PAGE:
Can IT Really Handle a SOA, Web 2.0 Enterprise?

Loraine Lawson

As a reporter, I can be really annoying to non-reporters. Most recently, I nearly drove my daughter's Girl Scout leader to drink with all my questions about the bank account she and I, as treasurer, were setting up.


I wanted to read the fine print and, of course, I had a few follow-up questions. She felt it would all be fine, just fine, and why couldn't I just shut up and sign the damn papers?


I know it's annoying, but I've learned the hard way: Sometimes, the question you forget to ask causes you the most trouble.


This week, Forbes columnist Dan Woods is asking fantastic questions about service-oriented architecture and mashups that somehow the rest of us forgot to ask. Woods, the chief technology officer and founder of Evolved Media, begins by pointing how how SOA and mashups alter the creation of applications:

But for a mash-up or composite application, there is no manufacturer. The IT department or the person who assembled the application plays that role. How will these applications be run with the stability and scalability of the manufactured applications?

The short-term answer, he believes, is they won't. And then he proceeds to point out a lot more questions IT will have a hard time answering about SOA and mashup applications -- unless IT engages in some serious new skill-building, and right now.


His point isn't to dissuade companies from deploying SOA or using mashups, but to make you think long and hard about what the reality will be once you do:

Companies like Google, eBay, Salesforce.com and Amazon consider their vast learning in managing operational complexity in an SOA world to be both a competitive advantage and a barrier to entry. IT departments going down this road should start building operational skills to manage this new world in order to avoid a series of rather predictable train wrecks.

SOA blogger Joe McKendrick posted a response to Woods' article in which he made some excellent counterpoints. For instance, McKendrick pointed out packaged software was never really ready 'right out of the box' and that end-users will be able to do some of the application work in a SOA-enabled, Web 2.0 enterprise.


But Woods' question is still a good one, in part because no one has quite put it that bluntly. Sure, we knew there was a skills gap in building SOA and supporting mashups. But as far as I know, no one's really broached the subject of whether most IT divisions could really handle the deployment of new applications in a SOA, mashup enterprise.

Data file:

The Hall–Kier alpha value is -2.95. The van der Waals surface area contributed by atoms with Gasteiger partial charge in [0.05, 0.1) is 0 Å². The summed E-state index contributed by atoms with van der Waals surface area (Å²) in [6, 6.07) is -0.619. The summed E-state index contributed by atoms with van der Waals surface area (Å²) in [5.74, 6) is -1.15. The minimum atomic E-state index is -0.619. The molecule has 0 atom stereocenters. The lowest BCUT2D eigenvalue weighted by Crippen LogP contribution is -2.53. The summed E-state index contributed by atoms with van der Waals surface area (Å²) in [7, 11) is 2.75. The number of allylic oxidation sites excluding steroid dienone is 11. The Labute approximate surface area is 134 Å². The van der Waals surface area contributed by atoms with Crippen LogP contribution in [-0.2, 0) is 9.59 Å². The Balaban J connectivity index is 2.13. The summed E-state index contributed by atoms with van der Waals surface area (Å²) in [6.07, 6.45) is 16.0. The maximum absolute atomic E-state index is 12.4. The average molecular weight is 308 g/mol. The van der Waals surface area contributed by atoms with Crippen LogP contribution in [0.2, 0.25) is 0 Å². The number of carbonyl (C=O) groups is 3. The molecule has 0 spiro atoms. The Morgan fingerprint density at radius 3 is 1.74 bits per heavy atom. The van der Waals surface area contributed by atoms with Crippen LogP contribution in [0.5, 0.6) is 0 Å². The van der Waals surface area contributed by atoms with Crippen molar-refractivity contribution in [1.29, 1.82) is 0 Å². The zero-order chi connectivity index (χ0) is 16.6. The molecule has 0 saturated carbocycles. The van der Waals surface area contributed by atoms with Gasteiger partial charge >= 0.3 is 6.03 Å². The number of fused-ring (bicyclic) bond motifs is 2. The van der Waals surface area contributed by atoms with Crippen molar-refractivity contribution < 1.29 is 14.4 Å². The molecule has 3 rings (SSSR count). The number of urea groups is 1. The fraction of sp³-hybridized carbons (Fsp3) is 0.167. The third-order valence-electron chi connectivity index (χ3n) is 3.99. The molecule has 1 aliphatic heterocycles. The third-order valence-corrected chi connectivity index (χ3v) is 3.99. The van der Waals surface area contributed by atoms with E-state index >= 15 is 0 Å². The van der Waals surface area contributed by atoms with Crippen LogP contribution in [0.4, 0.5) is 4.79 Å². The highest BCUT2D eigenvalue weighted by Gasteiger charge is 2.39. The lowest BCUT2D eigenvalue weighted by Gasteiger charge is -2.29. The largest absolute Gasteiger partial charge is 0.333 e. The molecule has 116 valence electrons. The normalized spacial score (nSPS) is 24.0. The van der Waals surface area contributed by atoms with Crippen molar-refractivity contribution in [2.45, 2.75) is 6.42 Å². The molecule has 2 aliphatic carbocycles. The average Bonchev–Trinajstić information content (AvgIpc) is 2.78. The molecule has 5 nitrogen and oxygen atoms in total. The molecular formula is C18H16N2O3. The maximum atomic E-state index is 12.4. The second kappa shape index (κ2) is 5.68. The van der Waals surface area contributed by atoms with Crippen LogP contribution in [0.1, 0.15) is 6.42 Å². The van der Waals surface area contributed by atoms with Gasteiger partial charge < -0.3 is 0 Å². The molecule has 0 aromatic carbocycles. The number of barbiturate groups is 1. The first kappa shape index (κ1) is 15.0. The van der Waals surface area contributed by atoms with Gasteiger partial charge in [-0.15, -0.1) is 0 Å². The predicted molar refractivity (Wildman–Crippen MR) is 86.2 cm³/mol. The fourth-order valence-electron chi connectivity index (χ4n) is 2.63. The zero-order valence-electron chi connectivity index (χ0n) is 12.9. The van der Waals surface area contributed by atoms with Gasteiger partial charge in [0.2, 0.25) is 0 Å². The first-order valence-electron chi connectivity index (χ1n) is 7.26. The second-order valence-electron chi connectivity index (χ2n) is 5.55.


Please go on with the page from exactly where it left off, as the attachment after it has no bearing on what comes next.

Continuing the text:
No one bothered to really ask, "Is IT ready for this?"


Woods seems to think the answer is no, most IT shops are not ready. From where I stand, that means the next unasked and most relevant question is this:


Are you?

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Nov 13, 2008 2:51 PM Alex Neihaus Alex Neihaus  says:
Loraine, our point of view is that for the vast majority of SOA software is itself sent to IT departments "unmanufactured." IOW, IT has to build a product BEFORE they can build the applications Woods describes.As transparently self-serving as this comment may be read to be, we believe that software companies should eliminate that problem for customers with all-in-one solutions like ActiveVOS. At least then, IT can acquire the skills necessary to deal with their applications without having to worry about making sense of the bucket of bolts that most SOA enabling software dumps on them. Reply
Nov 14, 2008 4:53 PM Steven Rdzak Steven Rdzak  says:
Loraine,Most IT shops are not ready for this model, mine included. The current set of traditional IT professionals are all trained to deliver software in a "build to order" mentality. If they are to move to an "assemble to order" model then they have to change the engineering model to build standard components that they can mashup together to create solutions; not something that is going to happen overnight.Alex is somewhat right in that IT has to manufacture a product (a.k.a business capability) before higher level composite applications can be realized. Many times they buy COTS to get the "pre-manufactured" product but then the problem is no standardized web interfaces to the packaged capabilities so they can be leveraged in SOA mashup.Lastly, IT has got to get past the "build to last" thinking that current solution development attempts to undertake. Change is happening so rapidly these days, unlike the past generation business models, that the new model is one where applications need to be quickly composed to support a short term business need and then just as quickly when the need is no longer there, the application torn down/discarded.Google and Amazon are constantly upgrading their capabilities multiple times in one day. It is an operational mindset that traditional IT just is not prepared to handle, mainly due to fragile tightly coupled architectures that are the result of the "build-to-order" additions over multiple years.To get ready for it is going to take changing the mindset from "custom build" to "assembly." Vendors will have to help make the transition to "assembly" easier, and getting operations to be able to support updates on a daily basis. Reply
Nov 14, 2008 8:28 PM Venkatesh Bala Venkatesh Bala  says:
My experience is, It must be made ready for it. I currently work for integrating my software applications with really large scale government integration projects where all the services from the government are SOA based (I live in the UK). The software vendors who are not SOA enabled are made to do so by giving time and money. Luckily the applications i am working was SOA ready at least 2 years back.By looking at the size of integration i am doing, i can clearly see the beauty of SOA. I believe if SOA is used in right place and at right time, it definitely won't fade away. Reply

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